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Agencies Celebrate Riverbank Restoration at Historic Site in Charlestown, NH

Release Date: 11/14/2003
Contact Information: Adair Mulligan, Communications Director, Connecticut River Joint Commissions (603-795-2104

Charlestown, NH – Biologists, archeologists, soil scientists, engineers and construction workers gathered today with officials from the US Environmental Protection Agency, National Oceanographic and Atmospheric Administration, and Connecticut River Joint Commissions to dedicate the completion of a 850-foot-long riverbank restoration project at an historic site on the Connecticut River.

The project, funded by EPA, NOAA and several other organizations, will help preserve a severely eroding riverbank at one of New Hampshire's most significant archeological sites – at a recreation of an historic fort from the French and Indian War era known as Fort at No. 4. The project will also improve water quality and wildlife habitat along the river.

"The riverbank restoration work at the fort site is an excellent example of river conservation and stewardship," said Robert W. Varney, regional administrator of EPA's New England Office. "In addition to improving water quality and wildlife habitat, this project will protect important cultural resources and boost awareness and education about endangered Dwarf Wedgemussels. I want to commend the Connecticut River Joint Commissions for its outstanding work in implementing key actions of its Corridor Management Plan as well as in the American Heritage Rivers Initiative."

Initiated by the Connecticut River Joint Commissions (CRJC) as part of its Sustainable Riverbanks project, the three-year-long project involved local, state, and federal agencies in addition to the Fort staff and board of trustees. The riverbank had been scoured and eroded by ice and water and boat wakes from power boats also contributed to bank instability. The site is also influenced by water level fluctuations in the impoundment behind Bellows Falls Dam. Archeological resources, which had been the subject of a dig sponsored by CRJC a few years earlier, had been eroding into the river.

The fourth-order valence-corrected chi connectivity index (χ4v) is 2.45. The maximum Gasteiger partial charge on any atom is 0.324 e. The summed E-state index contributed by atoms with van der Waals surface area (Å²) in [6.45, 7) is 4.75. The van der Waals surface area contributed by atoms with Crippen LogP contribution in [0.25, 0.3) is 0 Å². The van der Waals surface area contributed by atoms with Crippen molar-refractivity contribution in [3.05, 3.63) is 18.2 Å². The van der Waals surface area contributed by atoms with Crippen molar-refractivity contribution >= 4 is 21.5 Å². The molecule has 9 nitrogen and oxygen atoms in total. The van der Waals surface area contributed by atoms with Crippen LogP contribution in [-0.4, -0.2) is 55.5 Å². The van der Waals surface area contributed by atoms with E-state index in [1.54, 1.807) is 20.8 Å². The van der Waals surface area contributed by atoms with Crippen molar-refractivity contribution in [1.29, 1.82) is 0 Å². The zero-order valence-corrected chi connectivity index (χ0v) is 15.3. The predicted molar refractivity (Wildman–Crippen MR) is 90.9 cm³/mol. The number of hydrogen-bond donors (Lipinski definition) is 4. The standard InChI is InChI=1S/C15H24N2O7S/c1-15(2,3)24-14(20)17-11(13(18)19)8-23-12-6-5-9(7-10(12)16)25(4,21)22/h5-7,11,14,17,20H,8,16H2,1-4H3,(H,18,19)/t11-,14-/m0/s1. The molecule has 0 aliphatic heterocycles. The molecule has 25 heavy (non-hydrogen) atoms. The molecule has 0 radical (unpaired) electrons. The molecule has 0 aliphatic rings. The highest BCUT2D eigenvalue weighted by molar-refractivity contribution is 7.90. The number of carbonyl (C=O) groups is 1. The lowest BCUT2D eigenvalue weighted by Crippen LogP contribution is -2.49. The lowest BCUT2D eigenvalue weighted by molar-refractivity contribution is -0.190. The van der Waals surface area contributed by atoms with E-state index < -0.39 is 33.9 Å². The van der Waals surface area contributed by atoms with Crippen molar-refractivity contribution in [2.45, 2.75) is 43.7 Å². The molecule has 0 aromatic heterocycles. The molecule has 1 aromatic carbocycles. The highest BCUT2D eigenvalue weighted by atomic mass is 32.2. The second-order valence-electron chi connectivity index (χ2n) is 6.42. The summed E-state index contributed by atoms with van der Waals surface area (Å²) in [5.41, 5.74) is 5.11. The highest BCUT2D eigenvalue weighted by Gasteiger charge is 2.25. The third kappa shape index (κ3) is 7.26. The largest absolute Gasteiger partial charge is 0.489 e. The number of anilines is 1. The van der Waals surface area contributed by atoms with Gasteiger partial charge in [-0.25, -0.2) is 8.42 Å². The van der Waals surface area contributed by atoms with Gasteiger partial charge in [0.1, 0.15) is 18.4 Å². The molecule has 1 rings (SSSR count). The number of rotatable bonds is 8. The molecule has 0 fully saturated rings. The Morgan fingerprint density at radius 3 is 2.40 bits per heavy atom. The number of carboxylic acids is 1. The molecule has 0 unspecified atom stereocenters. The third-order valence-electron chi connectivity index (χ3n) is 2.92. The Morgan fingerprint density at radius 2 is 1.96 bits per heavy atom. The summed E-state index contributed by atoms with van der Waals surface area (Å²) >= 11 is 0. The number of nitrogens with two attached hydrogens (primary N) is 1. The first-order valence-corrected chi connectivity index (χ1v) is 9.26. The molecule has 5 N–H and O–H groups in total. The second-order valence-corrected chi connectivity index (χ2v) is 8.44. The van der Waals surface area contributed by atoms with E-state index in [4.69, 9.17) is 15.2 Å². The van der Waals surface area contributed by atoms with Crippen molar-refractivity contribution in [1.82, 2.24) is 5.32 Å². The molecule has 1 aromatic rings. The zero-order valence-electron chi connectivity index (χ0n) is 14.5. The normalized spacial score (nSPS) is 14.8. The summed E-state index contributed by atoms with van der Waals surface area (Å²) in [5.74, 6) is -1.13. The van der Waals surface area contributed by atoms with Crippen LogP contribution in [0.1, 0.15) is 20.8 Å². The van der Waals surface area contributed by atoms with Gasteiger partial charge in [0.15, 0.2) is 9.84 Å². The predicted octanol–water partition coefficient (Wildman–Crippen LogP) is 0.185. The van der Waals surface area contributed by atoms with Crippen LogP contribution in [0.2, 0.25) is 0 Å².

When the Connecticut River Joint Commissions surveyed all 1,300 NH and VT riverfront landowners in 1991, the number one issue on the landowners' minds was bank erosion. Riverbank erosion is one of the most prevalent and misunderstood problems facing the Connecticut River and its tributaries. In many cases it is the result of the river's natural tendency to scour and deposit sediments as it flows through the landscape. Seasonal flooding and the abrasion of ice as it breaks up in the spring chew at the river's banks on certain reaches, particularly in dam impoundments. The fluctuation of water behind peak generating hydroelectric dams and the wakes from passing power boats also take their toll of riverbank soils.

As part of the American Heritage River Initiative, the CRJC worked with the Connecticut River Conservation District Coalition to identify erosion sites on the river like this one and to develop criteria for prioritizing sites in each county for restoration. The CRJC recruited a technical team of professionals from a variety of agencies and disciplines to review the priorities, and in 2001, selected three top candidate sites for restoration.

The Fort site was the third project of three now completed, the other two being the Birch Meadow Farm in Fairlee, VT, where an innovative tree revetment and agricultural buffer were installed in 2002, and the Hook Farm in Brunswick, VT, where a large new buffer and land contouring stabilized a flood chute in a reach of the river known for its high quality brook trout habitat.